Hawaii Moves Forward With Facial Recognition Technology
The state of Hawaii is pushing forward with its plan to install facial recognition technology at five of its airports. Despite backlash from the American Civil Liberties Union.
Hawaii Governor, David Ige told state legislators facial imaging will in place by the end of the year. This as part of the state’s plan to detect possible coronavirus cases among arriving passengers, according to Travel Weekly.
The facial recognition software will be used in addition to temperature screening cameras. All, installed at the airports in August. They are to help monitor and track arriving passengers to Hawaii. Travelers with a temperature above 100.4 degrees will undergo a voluntary secondary screening conducted by paramedics.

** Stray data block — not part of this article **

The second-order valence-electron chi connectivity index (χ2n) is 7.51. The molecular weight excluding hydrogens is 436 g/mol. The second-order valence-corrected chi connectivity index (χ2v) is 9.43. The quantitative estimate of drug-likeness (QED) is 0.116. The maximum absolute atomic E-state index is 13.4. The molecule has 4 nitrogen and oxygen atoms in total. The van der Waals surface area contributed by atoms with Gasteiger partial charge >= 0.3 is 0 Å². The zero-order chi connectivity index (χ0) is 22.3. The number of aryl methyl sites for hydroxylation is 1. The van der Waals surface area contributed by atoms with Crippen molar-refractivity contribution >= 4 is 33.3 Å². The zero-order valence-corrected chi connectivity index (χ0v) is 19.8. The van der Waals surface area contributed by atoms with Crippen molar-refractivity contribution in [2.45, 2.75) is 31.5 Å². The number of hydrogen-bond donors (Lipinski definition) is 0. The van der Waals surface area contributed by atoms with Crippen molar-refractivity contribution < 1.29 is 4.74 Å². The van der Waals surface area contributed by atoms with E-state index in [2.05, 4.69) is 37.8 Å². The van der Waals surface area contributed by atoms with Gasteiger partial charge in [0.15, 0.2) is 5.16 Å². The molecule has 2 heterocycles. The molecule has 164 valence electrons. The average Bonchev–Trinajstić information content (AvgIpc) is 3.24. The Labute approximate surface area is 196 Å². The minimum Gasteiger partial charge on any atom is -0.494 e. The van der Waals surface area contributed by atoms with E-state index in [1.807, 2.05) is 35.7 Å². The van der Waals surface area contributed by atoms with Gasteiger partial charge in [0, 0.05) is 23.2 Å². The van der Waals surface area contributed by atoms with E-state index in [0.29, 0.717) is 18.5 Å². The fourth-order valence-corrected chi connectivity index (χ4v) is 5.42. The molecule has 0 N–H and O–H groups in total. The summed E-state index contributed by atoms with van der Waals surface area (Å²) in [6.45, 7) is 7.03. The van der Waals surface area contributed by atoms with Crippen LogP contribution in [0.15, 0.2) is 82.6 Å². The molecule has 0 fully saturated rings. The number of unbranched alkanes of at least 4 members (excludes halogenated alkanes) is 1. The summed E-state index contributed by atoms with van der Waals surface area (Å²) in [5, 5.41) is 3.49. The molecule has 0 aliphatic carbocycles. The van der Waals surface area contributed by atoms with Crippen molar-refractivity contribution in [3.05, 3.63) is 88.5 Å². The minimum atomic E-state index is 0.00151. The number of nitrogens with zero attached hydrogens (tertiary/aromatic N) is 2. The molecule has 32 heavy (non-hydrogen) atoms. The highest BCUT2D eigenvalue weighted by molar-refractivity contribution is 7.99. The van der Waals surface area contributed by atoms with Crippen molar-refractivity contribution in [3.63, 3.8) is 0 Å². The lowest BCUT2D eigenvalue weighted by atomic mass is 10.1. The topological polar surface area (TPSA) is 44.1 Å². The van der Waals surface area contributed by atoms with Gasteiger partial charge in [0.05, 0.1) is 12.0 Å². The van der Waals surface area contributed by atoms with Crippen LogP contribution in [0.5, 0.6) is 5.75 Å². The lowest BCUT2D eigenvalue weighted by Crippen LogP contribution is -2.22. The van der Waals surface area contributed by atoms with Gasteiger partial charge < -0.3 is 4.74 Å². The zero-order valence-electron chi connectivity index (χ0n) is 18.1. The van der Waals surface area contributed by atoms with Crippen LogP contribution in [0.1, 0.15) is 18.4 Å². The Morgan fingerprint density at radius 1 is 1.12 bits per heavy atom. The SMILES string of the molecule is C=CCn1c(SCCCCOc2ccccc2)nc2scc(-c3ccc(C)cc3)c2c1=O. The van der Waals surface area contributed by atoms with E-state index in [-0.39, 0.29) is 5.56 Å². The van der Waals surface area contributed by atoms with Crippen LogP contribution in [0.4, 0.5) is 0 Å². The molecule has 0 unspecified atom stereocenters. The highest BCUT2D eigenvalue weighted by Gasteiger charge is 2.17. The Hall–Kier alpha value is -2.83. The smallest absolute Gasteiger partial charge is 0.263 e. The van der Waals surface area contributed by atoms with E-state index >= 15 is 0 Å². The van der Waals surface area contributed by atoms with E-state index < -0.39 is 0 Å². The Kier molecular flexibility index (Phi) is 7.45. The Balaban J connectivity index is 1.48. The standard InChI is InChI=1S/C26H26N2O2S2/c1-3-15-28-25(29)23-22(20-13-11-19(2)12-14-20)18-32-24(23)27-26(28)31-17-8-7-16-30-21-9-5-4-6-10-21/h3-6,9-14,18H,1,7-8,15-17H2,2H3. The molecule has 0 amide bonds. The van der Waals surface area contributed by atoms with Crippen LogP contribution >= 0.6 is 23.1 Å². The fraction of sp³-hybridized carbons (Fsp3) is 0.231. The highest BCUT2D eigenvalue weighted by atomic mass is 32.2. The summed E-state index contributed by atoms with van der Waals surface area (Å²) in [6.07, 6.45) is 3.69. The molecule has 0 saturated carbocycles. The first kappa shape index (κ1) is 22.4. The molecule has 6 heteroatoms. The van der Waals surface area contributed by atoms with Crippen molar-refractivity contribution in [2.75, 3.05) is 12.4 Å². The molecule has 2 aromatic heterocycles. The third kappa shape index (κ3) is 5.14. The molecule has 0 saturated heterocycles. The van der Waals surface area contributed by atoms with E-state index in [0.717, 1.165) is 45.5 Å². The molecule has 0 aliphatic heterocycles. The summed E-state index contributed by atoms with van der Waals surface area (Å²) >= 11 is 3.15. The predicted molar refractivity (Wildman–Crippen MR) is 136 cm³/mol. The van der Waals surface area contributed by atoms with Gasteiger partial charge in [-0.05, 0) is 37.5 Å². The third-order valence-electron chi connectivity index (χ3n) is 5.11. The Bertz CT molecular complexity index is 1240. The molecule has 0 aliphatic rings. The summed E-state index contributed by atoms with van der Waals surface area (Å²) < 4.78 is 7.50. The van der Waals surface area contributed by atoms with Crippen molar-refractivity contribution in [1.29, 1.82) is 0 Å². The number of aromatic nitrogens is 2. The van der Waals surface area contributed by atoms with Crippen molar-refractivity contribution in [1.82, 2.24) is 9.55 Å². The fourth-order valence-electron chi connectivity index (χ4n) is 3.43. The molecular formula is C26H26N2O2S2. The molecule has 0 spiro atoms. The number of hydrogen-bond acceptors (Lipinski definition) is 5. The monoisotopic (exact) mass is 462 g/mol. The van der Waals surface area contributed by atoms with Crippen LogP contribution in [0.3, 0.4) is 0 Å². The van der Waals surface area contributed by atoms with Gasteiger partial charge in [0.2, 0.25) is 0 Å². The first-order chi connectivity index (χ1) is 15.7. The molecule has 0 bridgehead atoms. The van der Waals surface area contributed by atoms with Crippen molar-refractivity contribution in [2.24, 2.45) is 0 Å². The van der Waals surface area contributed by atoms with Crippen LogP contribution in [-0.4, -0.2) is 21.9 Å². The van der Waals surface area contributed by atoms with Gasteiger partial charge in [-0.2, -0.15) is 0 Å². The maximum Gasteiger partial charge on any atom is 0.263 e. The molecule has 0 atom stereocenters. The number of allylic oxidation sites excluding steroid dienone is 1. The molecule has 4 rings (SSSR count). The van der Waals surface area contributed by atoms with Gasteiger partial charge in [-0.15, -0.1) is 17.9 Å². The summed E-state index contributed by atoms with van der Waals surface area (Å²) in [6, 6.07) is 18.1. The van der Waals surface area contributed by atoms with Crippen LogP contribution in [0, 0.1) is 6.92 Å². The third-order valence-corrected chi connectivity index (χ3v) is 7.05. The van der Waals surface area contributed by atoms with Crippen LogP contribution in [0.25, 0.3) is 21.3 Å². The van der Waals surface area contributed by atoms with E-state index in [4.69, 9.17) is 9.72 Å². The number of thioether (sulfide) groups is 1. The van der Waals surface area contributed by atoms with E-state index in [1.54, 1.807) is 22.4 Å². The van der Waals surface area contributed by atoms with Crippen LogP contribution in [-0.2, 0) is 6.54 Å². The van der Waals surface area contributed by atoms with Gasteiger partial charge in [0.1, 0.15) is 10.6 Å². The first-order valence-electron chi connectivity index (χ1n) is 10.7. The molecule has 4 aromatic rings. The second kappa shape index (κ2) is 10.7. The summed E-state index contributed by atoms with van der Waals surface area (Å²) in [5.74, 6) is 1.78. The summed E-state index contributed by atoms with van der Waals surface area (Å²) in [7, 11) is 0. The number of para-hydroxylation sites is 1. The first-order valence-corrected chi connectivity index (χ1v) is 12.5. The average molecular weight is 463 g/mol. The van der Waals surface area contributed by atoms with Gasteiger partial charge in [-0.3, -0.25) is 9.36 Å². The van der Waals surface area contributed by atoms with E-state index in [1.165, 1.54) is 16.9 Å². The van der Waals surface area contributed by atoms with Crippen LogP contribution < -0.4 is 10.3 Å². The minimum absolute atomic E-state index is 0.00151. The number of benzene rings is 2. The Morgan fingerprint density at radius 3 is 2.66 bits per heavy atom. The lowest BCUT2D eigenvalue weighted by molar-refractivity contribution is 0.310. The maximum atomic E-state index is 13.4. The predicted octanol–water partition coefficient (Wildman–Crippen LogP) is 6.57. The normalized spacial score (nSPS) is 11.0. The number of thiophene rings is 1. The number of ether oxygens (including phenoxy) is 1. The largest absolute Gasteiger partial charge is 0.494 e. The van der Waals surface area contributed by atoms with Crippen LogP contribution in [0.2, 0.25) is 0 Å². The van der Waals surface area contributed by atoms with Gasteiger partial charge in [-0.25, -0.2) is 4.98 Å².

Prior to the implementation of the cameras, a state employee had to check each passenger’s temperature individually. The technology monitors body temperatures even if the subjects are wearing masks and hats.
Hawaii also has a mandatory 14-day quarantine for anyone visiting the island until October 1.
These measures are to cut down on the number of airport employees needed to track incoming tourists. Screeners can track the passengers who register a temperature that triggers further evaluation. The passenger will undergo secondary screening. The images will be thereafter be deleted for privacy reasons.
That still isn’t good enough for the ACLU, which has raised constitutional issues with implementing facial recognition.
The five Hawaii airports with the technology are Honolulu’s Daniel K. Inouye Airport; Kahului Airport; Lihue Airport; Ellison Onizuka Kona Airport at Keahole; and Hilo Airport.